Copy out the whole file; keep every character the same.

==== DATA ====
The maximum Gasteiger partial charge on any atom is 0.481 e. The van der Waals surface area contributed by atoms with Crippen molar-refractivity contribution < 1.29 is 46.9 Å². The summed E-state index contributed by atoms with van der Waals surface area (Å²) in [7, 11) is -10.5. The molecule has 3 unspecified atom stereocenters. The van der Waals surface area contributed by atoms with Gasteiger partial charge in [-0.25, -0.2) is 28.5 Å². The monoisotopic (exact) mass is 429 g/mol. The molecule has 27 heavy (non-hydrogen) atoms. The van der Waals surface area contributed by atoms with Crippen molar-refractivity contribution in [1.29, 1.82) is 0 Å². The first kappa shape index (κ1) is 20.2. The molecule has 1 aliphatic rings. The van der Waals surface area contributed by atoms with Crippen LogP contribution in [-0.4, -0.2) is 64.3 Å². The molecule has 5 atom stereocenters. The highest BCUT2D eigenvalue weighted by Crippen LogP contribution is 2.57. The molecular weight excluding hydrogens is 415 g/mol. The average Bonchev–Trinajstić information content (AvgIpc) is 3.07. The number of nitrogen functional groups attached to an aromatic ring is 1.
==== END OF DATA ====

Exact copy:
The maximum Gasteiger partial charge on any atom is 0.481 e. The van der Waals surface area contributed by atoms with Crippen molar-refractivity contribution < 1.29 is 46.9 Å². The summed E-state index contributed by atoms with van der Waals surface area (Å²) in [7, 11) is -10.5. The molecule has 3 unspecified atom stereocenters. The van der Waals surface area contributed by atoms with Gasteiger partial charge in [-0.25, -0.2) is 28.5 Å². The monoisotopic (exact) mass is 429 g/mol. The molecule has 27 heavy (non-hydrogen) atoms. The van der Waals surface area contributed by atoms with Crippen molar-refractivity contribution in [1.29, 1.82) is 0 Å². The first kappa shape index (κ1) is 20.2. The molecule has 1 aliphatic rings. The van der Waals surface area contributed by atoms with Crippen LogP contribution in [-0.4, -0.2) is 64.3 Å². The molecule has 5 atom stereocenters. The highest BCUT2D eigenvalue weighted by Crippen LogP contribution is 2.57. The molecular weight excluding hydrogens is 415 g/mol. The average Bonchev–Trinajstić information content (AvgIpc) is 3.07. The number of nitrogen functional groups attached to an aromatic ring is 1.